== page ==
Just past the vault door lies The Mint’s most valuable treasures: trays of expertly crafted cocktails and martinis. Housed in 7,000 square feet of a former bank building, The Mint nods to its previous life with money-themed drinks and rich, Asian-inspired tapas from a menu conceptualized by the restaurant's executive chef, Johnny Chu. Small plates of loganberry shrimp, wasabi sliders, and flash-fried sugar-cane pork take their place at booths cut with dark wood and cohiba marble or along seats at the main room’s 30-foot bar. Drinks include The Mint, a mélange of Grey Goose La Poire, star fruit, mint, and lemon, and Liquid Gold, which pairs a pineapple-infused vodka with Grand Marnier, amaretto, lemon, and raspberry, all heated to 1,948 degrees Fahrenheit. After fueling up with comestibles and drinks, diners can explore the patio’s cabana-style seating or take a break with some bubbly at the coed bathroom’s champagne bar.
Red Revolver's upscale lounge and bar area envelop patrons in a blend of modern and early 20th-century design, with seductively dark hues of chili pepper and chocolate lending contrast to tufted cream couches and twinkling chandeliers. Backless leather seats join the Victorian sofas to cradle carousers as they bond over the lounge's table service, which features a bottle of champagne and premium liquor such as Stolichnaya, Crown Royal, or Milagro Single Barrel Reserve. Patrons may reserve tables through Red Revolver's online booking portal, which also leads to Ohio.
Guided by the black-and-white swagger of Bogart and Bacall, The Casablanca Lounge shares small plates, premium cocktails made from more than 300 spirits in stock, and a large selection of wine and beer with sophistication-seeking guests browsing iPad menus. Falafel bites get a kick from greek salsa ($7), and the Market Street short rib tacos come doused in grilled onion, cotija, corn, and avocado ($13) and form a tastier way to soak up liquor than bowls of packing peanuts. Star mixologists draw from all across the visible spectrum of intoxicants, lacing the white-rum-based Violet’s Ruin with lime and mint ($10) and synthesizing Plymouth gin, tea syrup, and yellow chartreuse with fresh lemon to balance the Stetson 75 ($12). Among simpler potions, Stella Artois foams gracefully ($5) while a fruity bouquet unfolds from Bex riesling ($8/glass). The lounge’s Vegas-style seating taps into Sin City’s charm while skipping the sentient slot machines, and three panoramic patios overlook Camelback Mountain and starlit Scottsdale.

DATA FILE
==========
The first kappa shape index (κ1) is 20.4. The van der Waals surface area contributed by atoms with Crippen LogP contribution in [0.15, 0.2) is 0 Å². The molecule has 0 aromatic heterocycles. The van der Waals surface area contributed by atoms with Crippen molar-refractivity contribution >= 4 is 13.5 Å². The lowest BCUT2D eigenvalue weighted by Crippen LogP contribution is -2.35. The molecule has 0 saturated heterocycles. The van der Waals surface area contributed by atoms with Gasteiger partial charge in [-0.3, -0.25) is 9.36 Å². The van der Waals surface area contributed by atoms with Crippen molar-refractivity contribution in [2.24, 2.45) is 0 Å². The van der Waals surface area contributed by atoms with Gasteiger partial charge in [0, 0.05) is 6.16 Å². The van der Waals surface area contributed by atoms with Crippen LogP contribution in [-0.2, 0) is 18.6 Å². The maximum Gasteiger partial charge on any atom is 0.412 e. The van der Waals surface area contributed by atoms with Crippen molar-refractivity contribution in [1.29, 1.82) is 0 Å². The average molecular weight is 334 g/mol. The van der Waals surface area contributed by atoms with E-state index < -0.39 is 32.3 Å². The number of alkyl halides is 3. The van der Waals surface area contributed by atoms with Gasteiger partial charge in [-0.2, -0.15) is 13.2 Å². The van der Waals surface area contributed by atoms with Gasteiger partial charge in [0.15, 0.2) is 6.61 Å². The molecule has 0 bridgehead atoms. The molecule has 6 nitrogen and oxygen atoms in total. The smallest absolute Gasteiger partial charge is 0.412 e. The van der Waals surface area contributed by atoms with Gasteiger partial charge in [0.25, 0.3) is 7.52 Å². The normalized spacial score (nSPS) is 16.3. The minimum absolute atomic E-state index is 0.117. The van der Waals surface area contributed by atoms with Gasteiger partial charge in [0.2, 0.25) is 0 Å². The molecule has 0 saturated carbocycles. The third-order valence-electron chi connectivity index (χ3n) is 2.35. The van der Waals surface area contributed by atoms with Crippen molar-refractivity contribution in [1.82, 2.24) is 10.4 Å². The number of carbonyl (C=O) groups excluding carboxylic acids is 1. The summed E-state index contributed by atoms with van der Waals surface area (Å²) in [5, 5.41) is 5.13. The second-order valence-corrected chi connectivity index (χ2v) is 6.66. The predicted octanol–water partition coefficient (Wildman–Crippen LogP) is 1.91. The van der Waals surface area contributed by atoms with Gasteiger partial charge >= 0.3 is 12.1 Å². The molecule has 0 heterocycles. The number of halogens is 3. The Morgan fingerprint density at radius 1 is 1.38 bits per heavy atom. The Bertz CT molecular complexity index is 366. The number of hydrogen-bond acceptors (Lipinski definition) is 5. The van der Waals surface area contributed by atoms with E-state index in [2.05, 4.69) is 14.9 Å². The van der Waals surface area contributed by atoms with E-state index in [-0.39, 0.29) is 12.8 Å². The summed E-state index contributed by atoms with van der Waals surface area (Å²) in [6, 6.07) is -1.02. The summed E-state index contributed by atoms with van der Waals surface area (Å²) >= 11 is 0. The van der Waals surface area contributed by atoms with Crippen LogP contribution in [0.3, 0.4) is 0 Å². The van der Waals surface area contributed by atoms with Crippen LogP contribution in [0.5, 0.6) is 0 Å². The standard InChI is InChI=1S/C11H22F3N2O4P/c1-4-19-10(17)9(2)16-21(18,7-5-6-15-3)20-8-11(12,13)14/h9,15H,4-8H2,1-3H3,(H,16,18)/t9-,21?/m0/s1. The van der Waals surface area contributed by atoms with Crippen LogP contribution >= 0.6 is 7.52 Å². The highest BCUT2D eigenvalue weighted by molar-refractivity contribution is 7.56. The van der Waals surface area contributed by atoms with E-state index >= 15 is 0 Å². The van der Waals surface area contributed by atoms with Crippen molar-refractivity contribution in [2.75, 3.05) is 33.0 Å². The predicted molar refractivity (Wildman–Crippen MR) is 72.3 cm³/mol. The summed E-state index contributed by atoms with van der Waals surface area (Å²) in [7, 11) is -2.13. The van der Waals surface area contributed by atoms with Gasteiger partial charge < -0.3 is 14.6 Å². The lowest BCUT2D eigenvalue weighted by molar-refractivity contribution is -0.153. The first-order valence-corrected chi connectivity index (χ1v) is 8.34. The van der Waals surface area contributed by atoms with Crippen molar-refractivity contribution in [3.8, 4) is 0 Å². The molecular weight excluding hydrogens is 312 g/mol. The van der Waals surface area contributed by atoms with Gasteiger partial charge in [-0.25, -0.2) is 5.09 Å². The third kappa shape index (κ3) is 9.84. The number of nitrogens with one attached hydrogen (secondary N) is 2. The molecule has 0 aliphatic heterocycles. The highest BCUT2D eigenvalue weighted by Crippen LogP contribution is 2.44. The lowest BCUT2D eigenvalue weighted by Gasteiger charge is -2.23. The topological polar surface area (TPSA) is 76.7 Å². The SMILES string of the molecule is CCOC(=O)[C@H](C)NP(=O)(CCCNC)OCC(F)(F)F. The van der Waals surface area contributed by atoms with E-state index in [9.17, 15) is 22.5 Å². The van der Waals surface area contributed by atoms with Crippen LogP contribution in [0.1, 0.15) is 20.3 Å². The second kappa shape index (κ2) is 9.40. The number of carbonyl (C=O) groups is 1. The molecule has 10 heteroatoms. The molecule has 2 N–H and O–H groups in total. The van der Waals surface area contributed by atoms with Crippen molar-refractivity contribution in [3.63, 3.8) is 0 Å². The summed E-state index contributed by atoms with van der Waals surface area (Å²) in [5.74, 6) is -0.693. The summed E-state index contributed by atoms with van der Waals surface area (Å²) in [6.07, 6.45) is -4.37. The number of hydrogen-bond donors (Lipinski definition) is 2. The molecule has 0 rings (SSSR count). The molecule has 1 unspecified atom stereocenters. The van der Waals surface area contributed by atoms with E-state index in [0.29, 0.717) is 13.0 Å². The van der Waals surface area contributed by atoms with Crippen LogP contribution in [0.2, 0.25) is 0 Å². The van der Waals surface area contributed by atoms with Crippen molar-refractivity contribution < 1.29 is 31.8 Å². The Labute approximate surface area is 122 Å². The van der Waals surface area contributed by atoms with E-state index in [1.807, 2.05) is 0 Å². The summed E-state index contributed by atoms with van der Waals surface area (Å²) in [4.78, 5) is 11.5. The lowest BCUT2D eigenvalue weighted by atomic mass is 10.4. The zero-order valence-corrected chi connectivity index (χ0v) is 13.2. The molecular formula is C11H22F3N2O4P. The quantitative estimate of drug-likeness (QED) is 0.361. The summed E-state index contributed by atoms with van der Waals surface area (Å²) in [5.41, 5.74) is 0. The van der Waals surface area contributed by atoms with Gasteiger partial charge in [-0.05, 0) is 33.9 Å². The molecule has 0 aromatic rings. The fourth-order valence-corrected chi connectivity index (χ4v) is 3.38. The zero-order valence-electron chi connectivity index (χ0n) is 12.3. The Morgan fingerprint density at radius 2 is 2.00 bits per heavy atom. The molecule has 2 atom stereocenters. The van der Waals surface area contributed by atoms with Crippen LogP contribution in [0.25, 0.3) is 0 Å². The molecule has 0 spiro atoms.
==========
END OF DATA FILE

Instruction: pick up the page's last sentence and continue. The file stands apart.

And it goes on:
The Napoleon is a 5,000 square foot indoor/outdoor upscale luxury lounge and cigar/Jazz club. As the first exclusive high end cigar club to offer indoor smoking, alongside a luxurious space for members to relax, imbibe and listen to live jazz on Thur. Fri. & S
Blue Martini's eponymous cocktail might be the first on their list of "classic" martinis, but those ordering it shouldn't expect it to look traditional. For starters, it's not clear, but blue (of course). It also eschews the usual glassware, arriving over ice in an oversized snifter rather than a martini glass. The drink gets its hue from a dose of Blue Curaçao, and its taste from a blend of vodka, Cointreau, and orange juice, a mixture patrons can continue to stir with the glow stick that comes propped inside the glass. Blue Martini is able to take such liberties with their libations because they've created 40 unique specialty martinis, a list that draws from flavor inspirations as varied as cucumber, caramel, and sour apple. There's even four different "skinny" martinis, which weigh in at less than 250 calories each.
It's not all martinis, though; bartenders are adept at crafting limitless cocktails, popping bottles of champagne, and pairing guests with selections of red and white wines almost exclusively from California. To keep their drinks company, guests can order from a succinct, yet diverse menu of dishes including a beef tenderloin flatbread and seared tuna with an Asian seaweed and calamari salad. The upscale, sizable environs at each Blue Martini location make them ideal party venues; in fact, hosts can even treat their guests to bites from party platter menus designed to feed up to 400 people or one really hungry garbage disposal.